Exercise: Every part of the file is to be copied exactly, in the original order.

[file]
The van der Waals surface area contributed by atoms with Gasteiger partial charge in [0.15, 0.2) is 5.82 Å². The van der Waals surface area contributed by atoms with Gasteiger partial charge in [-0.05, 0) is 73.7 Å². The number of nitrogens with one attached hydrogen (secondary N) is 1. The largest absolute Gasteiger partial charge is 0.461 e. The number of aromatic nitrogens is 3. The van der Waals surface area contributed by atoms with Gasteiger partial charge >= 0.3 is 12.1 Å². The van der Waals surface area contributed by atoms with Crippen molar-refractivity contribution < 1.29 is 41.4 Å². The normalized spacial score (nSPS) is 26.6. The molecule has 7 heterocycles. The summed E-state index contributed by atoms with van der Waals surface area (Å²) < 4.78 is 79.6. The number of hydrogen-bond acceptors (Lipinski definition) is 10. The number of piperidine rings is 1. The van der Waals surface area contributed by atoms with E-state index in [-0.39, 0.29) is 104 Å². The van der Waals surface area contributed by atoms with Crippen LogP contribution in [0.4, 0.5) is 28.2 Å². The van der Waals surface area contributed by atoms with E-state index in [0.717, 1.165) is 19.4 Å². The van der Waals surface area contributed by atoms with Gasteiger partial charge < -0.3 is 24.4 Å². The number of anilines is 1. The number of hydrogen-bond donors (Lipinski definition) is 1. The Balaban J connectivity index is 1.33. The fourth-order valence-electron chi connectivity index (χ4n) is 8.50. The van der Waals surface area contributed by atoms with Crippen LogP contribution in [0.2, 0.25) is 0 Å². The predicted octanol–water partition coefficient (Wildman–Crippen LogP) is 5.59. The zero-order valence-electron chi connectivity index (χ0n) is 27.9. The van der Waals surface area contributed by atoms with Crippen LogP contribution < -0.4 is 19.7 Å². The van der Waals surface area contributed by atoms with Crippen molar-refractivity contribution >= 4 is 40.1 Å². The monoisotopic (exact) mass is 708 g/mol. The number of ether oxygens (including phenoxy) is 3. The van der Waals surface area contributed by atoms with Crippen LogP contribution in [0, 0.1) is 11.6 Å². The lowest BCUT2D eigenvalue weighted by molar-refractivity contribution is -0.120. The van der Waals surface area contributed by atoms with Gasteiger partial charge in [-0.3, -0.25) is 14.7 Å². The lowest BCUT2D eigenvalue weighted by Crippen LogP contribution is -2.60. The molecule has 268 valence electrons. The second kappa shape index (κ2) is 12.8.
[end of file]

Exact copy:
The van der Waals surface area contributed by atoms with Gasteiger partial charge in [0.15, 0.2) is 5.82 Å². The van der Waals surface area contributed by atoms with Gasteiger partial charge in [-0.05, 0) is 73.7 Å². The number of nitrogens with one attached hydrogen (secondary N) is 1. The largest absolute Gasteiger partial charge is 0.461 e. The number of aromatic nitrogens is 3. The van der Waals surface area contributed by atoms with Gasteiger partial charge >= 0.3 is 12.1 Å². The van der Waals surface area contributed by atoms with Crippen molar-refractivity contribution < 1.29 is 41.4 Å². The normalized spacial score (nSPS) is 26.6. The molecule has 7 heterocycles. The summed E-state index contributed by atoms with van der Waals surface area (Å²) < 4.78 is 79.6. The number of hydrogen-bond acceptors (Lipinski definition) is 10. The number of piperidine rings is 1. The van der Waals surface area contributed by atoms with E-state index in [-0.39, 0.29) is 104 Å². The van der Waals surface area contributed by atoms with Crippen LogP contribution in [0.4, 0.5) is 28.2 Å². The van der Waals surface area contributed by atoms with E-state index in [0.717, 1.165) is 19.4 Å². The van der Waals surface area contributed by atoms with Gasteiger partial charge < -0.3 is 24.4 Å². The number of anilines is 1. The number of hydrogen-bond donors (Lipinski definition) is 1. The Balaban J connectivity index is 1.33. The fourth-order valence-electron chi connectivity index (χ4n) is 8.50. The van der Waals surface area contributed by atoms with Crippen LogP contribution in [0.2, 0.25) is 0 Å². The predicted octanol–water partition coefficient (Wildman–Crippen LogP) is 5.59. The zero-order valence-electron chi connectivity index (χ0n) is 27.9. The van der Waals surface area contributed by atoms with Crippen LogP contribution < -0.4 is 19.7 Å². The van der Waals surface area contributed by atoms with Crippen molar-refractivity contribution >= 4 is 40.1 Å². The monoisotopic (exact) mass is 708 g/mol. The number of ether oxygens (including phenoxy) is 3. The van der Waals surface area contributed by atoms with Crippen LogP contribution in [0, 0.1) is 11.6 Å². The lowest BCUT2D eigenvalue weighted by molar-refractivity contribution is -0.120. The van der Waals surface area contributed by atoms with Gasteiger partial charge in [-0.3, -0.25) is 14.7 Å². The lowest BCUT2D eigenvalue weighted by Crippen LogP contribution is -2.60. The molecule has 268 valence electrons. The second kappa shape index (κ2) is 12.8.